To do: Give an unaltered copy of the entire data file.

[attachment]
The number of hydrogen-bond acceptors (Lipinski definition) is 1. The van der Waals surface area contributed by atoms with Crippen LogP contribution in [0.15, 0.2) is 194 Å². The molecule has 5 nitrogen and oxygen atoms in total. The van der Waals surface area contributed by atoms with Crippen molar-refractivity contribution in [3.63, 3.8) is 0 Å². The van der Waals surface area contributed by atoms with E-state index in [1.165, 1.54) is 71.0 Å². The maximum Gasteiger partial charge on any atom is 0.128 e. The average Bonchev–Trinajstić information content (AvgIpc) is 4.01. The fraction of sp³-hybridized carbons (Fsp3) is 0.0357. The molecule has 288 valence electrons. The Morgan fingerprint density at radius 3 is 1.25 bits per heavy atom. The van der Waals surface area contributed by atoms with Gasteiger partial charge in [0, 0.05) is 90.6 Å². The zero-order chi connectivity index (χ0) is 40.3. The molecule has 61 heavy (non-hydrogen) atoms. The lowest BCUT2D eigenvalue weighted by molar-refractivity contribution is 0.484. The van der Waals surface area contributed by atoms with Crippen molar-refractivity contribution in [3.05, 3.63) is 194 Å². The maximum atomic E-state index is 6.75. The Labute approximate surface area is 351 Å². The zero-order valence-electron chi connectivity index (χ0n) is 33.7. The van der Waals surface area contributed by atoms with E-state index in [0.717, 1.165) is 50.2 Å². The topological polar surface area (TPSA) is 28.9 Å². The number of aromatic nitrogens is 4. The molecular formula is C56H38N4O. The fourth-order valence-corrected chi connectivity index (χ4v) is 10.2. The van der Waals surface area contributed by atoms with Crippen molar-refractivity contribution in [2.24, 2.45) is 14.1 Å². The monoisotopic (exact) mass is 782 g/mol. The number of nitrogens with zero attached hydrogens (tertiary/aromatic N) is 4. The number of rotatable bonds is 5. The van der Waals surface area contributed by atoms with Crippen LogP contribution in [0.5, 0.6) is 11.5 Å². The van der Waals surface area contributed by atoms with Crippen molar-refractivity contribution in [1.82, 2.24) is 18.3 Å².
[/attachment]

The number of hydrogen-bond acceptors (Lipinski definition) is 1. The van der Waals surface area contributed by atoms with Crippen LogP contribution in [0.15, 0.2) is 194 Å². The molecule has 5 nitrogen and oxygen atoms in total. The van der Waals surface area contributed by atoms with Crippen molar-refractivity contribution in [3.63, 3.8) is 0 Å². The van der Waals surface area contributed by atoms with E-state index in [1.165, 1.54) is 71.0 Å². The maximum Gasteiger partial charge on any atom is 0.128 e. The average Bonchev–Trinajstić information content (AvgIpc) is 4.01. The fraction of sp³-hybridized carbons (Fsp3) is 0.0357. The molecule has 288 valence electrons. The Morgan fingerprint density at radius 3 is 1.25 bits per heavy atom. The van der Waals surface area contributed by atoms with Gasteiger partial charge in [0, 0.05) is 90.6 Å². The zero-order chi connectivity index (χ0) is 40.3. The molecule has 61 heavy (non-hydrogen) atoms. The lowest BCUT2D eigenvalue weighted by molar-refractivity contribution is 0.484. The van der Waals surface area contributed by atoms with Crippen molar-refractivity contribution in [3.05, 3.63) is 194 Å². The maximum atomic E-state index is 6.75. The Labute approximate surface area is 351 Å². The zero-order valence-electron chi connectivity index (χ0n) is 33.7. The van der Waals surface area contributed by atoms with E-state index in [0.717, 1.165) is 50.2 Å². The topological polar surface area (TPSA) is 28.9 Å². The number of aromatic nitrogens is 4. The molecular formula is C56H38N4O. The fourth-order valence-corrected chi connectivity index (χ4v) is 10.2. The van der Waals surface area contributed by atoms with Crippen molar-refractivity contribution in [2.24, 2.45) is 14.1 Å². The monoisotopic (exact) mass is 782 g/mol. The number of nitrogens with zero attached hydrogens (tertiary/aromatic N) is 4. The number of rotatable bonds is 5. The van der Waals surface area contributed by atoms with Crippen LogP contribution in [0.5, 0.6) is 11.5 Å². The van der Waals surface area contributed by atoms with Crippen molar-refractivity contribution in [1.82, 2.24) is 18.3 Å².